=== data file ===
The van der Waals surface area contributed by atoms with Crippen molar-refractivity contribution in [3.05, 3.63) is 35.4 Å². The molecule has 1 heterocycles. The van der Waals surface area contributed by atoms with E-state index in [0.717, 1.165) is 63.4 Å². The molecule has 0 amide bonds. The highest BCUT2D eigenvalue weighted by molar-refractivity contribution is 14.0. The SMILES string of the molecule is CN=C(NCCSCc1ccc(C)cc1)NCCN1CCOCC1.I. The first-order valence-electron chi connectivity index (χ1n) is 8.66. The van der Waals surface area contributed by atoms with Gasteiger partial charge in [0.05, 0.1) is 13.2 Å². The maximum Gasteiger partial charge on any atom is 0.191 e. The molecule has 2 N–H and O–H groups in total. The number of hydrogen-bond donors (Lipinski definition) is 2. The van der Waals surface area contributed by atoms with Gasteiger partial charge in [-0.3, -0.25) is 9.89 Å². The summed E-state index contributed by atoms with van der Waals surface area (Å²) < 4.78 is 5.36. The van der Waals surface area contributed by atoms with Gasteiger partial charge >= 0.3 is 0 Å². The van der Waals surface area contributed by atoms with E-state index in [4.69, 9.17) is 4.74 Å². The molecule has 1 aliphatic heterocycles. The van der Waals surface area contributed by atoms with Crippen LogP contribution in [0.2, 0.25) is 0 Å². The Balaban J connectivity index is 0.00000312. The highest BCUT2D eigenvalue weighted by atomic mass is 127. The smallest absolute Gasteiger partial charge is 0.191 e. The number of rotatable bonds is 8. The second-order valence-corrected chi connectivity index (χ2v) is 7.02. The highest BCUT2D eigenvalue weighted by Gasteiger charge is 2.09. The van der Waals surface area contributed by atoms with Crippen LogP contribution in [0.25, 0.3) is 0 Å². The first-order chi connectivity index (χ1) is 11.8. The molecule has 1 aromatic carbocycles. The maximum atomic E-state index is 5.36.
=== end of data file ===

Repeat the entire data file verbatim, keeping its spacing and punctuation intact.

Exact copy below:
The van der Waals surface area contributed by atoms with Crippen molar-refractivity contribution in [3.05, 3.63) is 35.4 Å². The molecule has 1 heterocycles. The van der Waals surface area contributed by atoms with E-state index in [0.717, 1.165) is 63.4 Å². The molecule has 0 amide bonds. The highest BCUT2D eigenvalue weighted by molar-refractivity contribution is 14.0. The SMILES string of the molecule is CN=C(NCCSCc1ccc(C)cc1)NCCN1CCOCC1.I. The first-order valence-electron chi connectivity index (χ1n) is 8.66. The van der Waals surface area contributed by atoms with Gasteiger partial charge in [0.05, 0.1) is 13.2 Å². The maximum Gasteiger partial charge on any atom is 0.191 e. The molecule has 2 N–H and O–H groups in total. The number of hydrogen-bond donors (Lipinski definition) is 2. The van der Waals surface area contributed by atoms with Gasteiger partial charge in [-0.3, -0.25) is 9.89 Å². The summed E-state index contributed by atoms with van der Waals surface area (Å²) < 4.78 is 5.36. The van der Waals surface area contributed by atoms with Gasteiger partial charge >= 0.3 is 0 Å². The van der Waals surface area contributed by atoms with E-state index in [4.69, 9.17) is 4.74 Å². The molecule has 1 aliphatic heterocycles. The van der Waals surface area contributed by atoms with Crippen LogP contribution in [0.2, 0.25) is 0 Å². The Balaban J connectivity index is 0.00000312. The highest BCUT2D eigenvalue weighted by atomic mass is 127. The smallest absolute Gasteiger partial charge is 0.191 e. The number of rotatable bonds is 8. The second-order valence-corrected chi connectivity index (χ2v) is 7.02. The highest BCUT2D eigenvalue weighted by Gasteiger charge is 2.09. The van der Waals surface area contributed by atoms with Crippen LogP contribution in [0.25, 0.3) is 0 Å². The first-order chi connectivity index (χ1) is 11.8. The molecule has 1 aromatic carbocycles. The maximum atomic E-state index is 5.36.